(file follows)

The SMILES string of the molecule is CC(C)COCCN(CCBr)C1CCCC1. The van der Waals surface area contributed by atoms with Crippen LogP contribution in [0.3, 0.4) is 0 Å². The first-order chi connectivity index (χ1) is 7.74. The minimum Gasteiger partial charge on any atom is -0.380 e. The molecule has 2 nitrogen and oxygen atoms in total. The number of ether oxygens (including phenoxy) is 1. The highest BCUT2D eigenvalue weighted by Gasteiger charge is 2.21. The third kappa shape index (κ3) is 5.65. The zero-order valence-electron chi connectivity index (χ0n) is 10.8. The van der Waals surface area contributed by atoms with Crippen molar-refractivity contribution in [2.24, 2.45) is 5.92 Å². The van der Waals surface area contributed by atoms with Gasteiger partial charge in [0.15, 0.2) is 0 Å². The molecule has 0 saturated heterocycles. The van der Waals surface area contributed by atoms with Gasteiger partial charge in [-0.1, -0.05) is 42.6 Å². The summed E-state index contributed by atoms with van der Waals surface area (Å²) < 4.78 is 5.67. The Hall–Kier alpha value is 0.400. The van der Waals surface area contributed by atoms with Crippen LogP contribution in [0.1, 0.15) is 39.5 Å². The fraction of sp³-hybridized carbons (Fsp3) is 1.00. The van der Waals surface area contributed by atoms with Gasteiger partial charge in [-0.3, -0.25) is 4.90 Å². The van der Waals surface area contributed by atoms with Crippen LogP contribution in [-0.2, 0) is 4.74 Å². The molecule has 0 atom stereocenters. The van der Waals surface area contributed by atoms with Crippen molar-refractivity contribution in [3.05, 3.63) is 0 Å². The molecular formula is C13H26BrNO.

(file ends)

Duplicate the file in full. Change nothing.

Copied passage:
The SMILES string of the molecule is CC(C)COCCN(CCBr)C1CCCC1. The van der Waals surface area contributed by atoms with Crippen LogP contribution in [0.3, 0.4) is 0 Å². The first-order chi connectivity index (χ1) is 7.74. The minimum Gasteiger partial charge on any atom is -0.380 e. The molecule has 2 nitrogen and oxygen atoms in total. The number of ether oxygens (including phenoxy) is 1. The highest BCUT2D eigenvalue weighted by Gasteiger charge is 2.21. The third kappa shape index (κ3) is 5.65. The zero-order valence-electron chi connectivity index (χ0n) is 10.8. The van der Waals surface area contributed by atoms with Crippen molar-refractivity contribution in [2.24, 2.45) is 5.92 Å². The van der Waals surface area contributed by atoms with Gasteiger partial charge in [0.15, 0.2) is 0 Å². The molecule has 0 saturated heterocycles. The van der Waals surface area contributed by atoms with Gasteiger partial charge in [-0.1, -0.05) is 42.6 Å². The summed E-state index contributed by atoms with van der Waals surface area (Å²) < 4.78 is 5.67. The Hall–Kier alpha value is 0.400. The van der Waals surface area contributed by atoms with Crippen LogP contribution in [0.1, 0.15) is 39.5 Å². The fraction of sp³-hybridized carbons (Fsp3) is 1.00. The van der Waals surface area contributed by atoms with Gasteiger partial charge in [-0.3, -0.25) is 4.90 Å². The van der Waals surface area contributed by atoms with Crippen LogP contribution in [-0.2, 0) is 4.74 Å². The molecule has 0 atom stereocenters. The van der Waals surface area contributed by atoms with Crippen molar-refractivity contribution in [3.05, 3.63) is 0 Å². The molecular formula is C13H26BrNO.